An exterior view of the residential school of the Obaltes Sisters in Fort Alexandre is shown in this handout image provided by the archives of the Societe historique de Saint-Boniface. A tally from police across the country shows there are four ongoing criminal investigations and one decade-long probe into complaints involving residential schools. THE CANADIAN PRESS/HO-Archives of the Societe historique de Saint-Boniface *MANDATORY CREDIT*

Police investigating handful of cases looking at residential schools across Canada

An estimated 150,000 First Nations, Inuit and Métis children were forced to attend residential schools

An exterior view of the residential school of the Obaltes Sisters in Fort Alexandre is shown in this handout image provided by the archives of the Societe historique de Saint-Boniface. A tally from police across the country shows there are four ongoing criminal investigations and one decade-long probe into complaints involving residential schools. THE CANADIAN PRESS/HO-Archives of the Societe historique de Saint-Boniface *MANDATORY CREDIT*
People march after gathering on the lawn in front of the Department of Justice in Ottawa, during a rally to demand an independent investigation into Canada’s crimes against Indigenous Peoples, including those at Indian Residential Schools, on Saturday, July 31, 2021. THE CANADIAN PRESS/Justin Tang

Feds pledge $83M for residential school searches, $20M for monument honouring children

Funding comes after multiple First Nations have located unmarked burial grounds

People march after gathering on the lawn in front of the Department of Justice in Ottawa, during a rally to demand an independent investigation into Canada’s crimes against Indigenous Peoples, including those at Indian Residential Schools, on Saturday, July 31, 2021. THE CANADIAN PRESS/Justin Tang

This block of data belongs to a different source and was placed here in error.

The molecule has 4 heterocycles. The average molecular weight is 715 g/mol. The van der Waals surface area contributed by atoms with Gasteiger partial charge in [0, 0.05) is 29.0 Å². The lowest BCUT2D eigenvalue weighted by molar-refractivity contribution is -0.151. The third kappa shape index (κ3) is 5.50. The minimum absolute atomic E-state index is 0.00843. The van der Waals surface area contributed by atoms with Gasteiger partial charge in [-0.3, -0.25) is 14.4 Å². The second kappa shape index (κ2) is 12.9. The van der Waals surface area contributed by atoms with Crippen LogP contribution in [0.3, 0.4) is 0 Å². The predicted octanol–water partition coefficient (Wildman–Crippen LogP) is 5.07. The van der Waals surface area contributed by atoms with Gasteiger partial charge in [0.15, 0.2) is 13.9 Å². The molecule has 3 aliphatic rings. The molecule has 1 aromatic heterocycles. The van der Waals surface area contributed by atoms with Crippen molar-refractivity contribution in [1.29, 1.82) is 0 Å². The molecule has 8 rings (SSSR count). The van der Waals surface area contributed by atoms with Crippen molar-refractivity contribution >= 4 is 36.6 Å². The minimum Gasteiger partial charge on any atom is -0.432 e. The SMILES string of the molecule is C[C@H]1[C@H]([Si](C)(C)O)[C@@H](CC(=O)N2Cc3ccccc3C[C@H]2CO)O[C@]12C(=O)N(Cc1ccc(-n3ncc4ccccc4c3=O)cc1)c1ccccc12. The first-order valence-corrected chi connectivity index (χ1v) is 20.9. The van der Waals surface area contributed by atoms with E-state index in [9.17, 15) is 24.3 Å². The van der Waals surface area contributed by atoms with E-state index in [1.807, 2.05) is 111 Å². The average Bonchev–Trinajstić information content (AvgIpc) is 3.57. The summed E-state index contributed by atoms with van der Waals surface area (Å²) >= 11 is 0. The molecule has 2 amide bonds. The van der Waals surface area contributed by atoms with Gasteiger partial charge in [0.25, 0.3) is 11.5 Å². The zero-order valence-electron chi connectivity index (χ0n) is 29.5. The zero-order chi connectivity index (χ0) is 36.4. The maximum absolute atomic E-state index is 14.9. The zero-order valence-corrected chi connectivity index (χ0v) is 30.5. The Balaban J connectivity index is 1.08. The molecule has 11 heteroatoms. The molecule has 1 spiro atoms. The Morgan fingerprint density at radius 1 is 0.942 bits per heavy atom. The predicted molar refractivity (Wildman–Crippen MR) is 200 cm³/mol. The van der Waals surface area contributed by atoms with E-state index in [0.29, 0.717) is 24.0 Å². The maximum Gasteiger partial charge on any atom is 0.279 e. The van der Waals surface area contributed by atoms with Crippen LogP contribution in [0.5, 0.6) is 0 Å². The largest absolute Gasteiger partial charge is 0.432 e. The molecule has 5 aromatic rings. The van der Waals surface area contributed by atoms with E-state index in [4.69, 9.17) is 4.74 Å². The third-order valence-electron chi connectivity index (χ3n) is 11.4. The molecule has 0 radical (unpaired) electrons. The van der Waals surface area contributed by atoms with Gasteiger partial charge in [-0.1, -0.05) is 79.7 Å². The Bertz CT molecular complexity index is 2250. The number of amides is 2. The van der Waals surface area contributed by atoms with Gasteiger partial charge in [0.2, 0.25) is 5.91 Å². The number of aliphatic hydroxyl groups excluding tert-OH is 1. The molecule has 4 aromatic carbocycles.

Jamie Henyu, left, participates in the Warriors Walk for Healing Nations in Kamloops, B.C. on Monday, August 9, 2021. A six-week journey starting from Yukon and covering more than 2,000 kilometres has finished today in Kamloops, British Columbia — which the man behind the Warriors Walk for Healing Nations calls “ground zero for where the truth broke out.” THE CANADIAN PRESS/HO - Tahltan Central Government

Group finishes six-week walk to Kamloops to honour children, survivors of residential schools

Numerous Indigenous nations have reported finding unmarked graves using ground penetrating radar

Jamie Henyu, left, participates in the Warriors Walk for Healing Nations in Kamloops, B.C. on Monday, August 9, 2021. A six-week journey starting from Yukon and covering more than 2,000 kilometres has finished today in Kamloops, British Columbia — which the man behind the Warriors Walk for Healing Nations calls “ground zero for where the truth broke out.” THE CANADIAN PRESS/HO - Tahltan Central Government
Mother of Colten Boushie, Debbie Baptiste, speaks during an event to commemorate the anniversary of the death of Colten Boushie at Dakota Dunes Resort Hotel on the Whitecap Dakota First Nation, near Whitecap, Sask., Thursday, Aug. 9, 2021. THE CANADIAN PRESS/Kayle Neis

‘He deserved a life:’ Colten Boushie’s mother demands change in justice system

Family continues to push for a public inquiry into the case and how RCMP handled it